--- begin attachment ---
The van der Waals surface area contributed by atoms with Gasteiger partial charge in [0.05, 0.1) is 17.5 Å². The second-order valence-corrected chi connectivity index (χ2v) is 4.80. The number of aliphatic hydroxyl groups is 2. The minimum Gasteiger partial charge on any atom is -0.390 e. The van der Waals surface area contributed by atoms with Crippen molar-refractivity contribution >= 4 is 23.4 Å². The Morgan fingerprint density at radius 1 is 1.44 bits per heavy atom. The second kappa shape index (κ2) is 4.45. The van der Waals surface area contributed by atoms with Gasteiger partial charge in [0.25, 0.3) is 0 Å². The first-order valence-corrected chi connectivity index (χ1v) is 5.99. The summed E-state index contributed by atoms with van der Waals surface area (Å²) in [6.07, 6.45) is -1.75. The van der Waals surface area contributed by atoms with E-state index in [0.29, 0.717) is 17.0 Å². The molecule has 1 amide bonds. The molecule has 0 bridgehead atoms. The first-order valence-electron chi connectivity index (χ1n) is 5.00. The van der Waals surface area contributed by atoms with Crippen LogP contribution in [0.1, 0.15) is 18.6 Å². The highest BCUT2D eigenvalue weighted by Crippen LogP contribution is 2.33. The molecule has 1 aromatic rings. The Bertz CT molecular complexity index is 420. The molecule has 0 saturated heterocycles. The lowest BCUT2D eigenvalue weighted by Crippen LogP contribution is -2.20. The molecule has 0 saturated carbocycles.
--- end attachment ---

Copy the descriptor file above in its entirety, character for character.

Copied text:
The van der Waals surface area contributed by atoms with Gasteiger partial charge in [0.05, 0.1) is 17.5 Å². The second-order valence-corrected chi connectivity index (χ2v) is 4.80. The number of aliphatic hydroxyl groups is 2. The minimum Gasteiger partial charge on any atom is -0.390 e. The van der Waals surface area contributed by atoms with Crippen molar-refractivity contribution >= 4 is 23.4 Å². The Morgan fingerprint density at radius 1 is 1.44 bits per heavy atom. The second kappa shape index (κ2) is 4.45. The van der Waals surface area contributed by atoms with Gasteiger partial charge in [0.25, 0.3) is 0 Å². The first-order valence-corrected chi connectivity index (χ1v) is 5.99. The summed E-state index contributed by atoms with van der Waals surface area (Å²) in [6.07, 6.45) is -1.75. The van der Waals surface area contributed by atoms with E-state index in [0.29, 0.717) is 17.0 Å². The molecule has 1 amide bonds. The molecule has 0 bridgehead atoms. The first-order valence-electron chi connectivity index (χ1n) is 5.00. The van der Waals surface area contributed by atoms with Crippen LogP contribution in [0.1, 0.15) is 18.6 Å². The highest BCUT2D eigenvalue weighted by Crippen LogP contribution is 2.33. The molecule has 1 aromatic rings. The Bertz CT molecular complexity index is 420. The molecule has 0 saturated heterocycles. The lowest BCUT2D eigenvalue weighted by Crippen LogP contribution is -2.20. The molecule has 0 saturated carbocycles.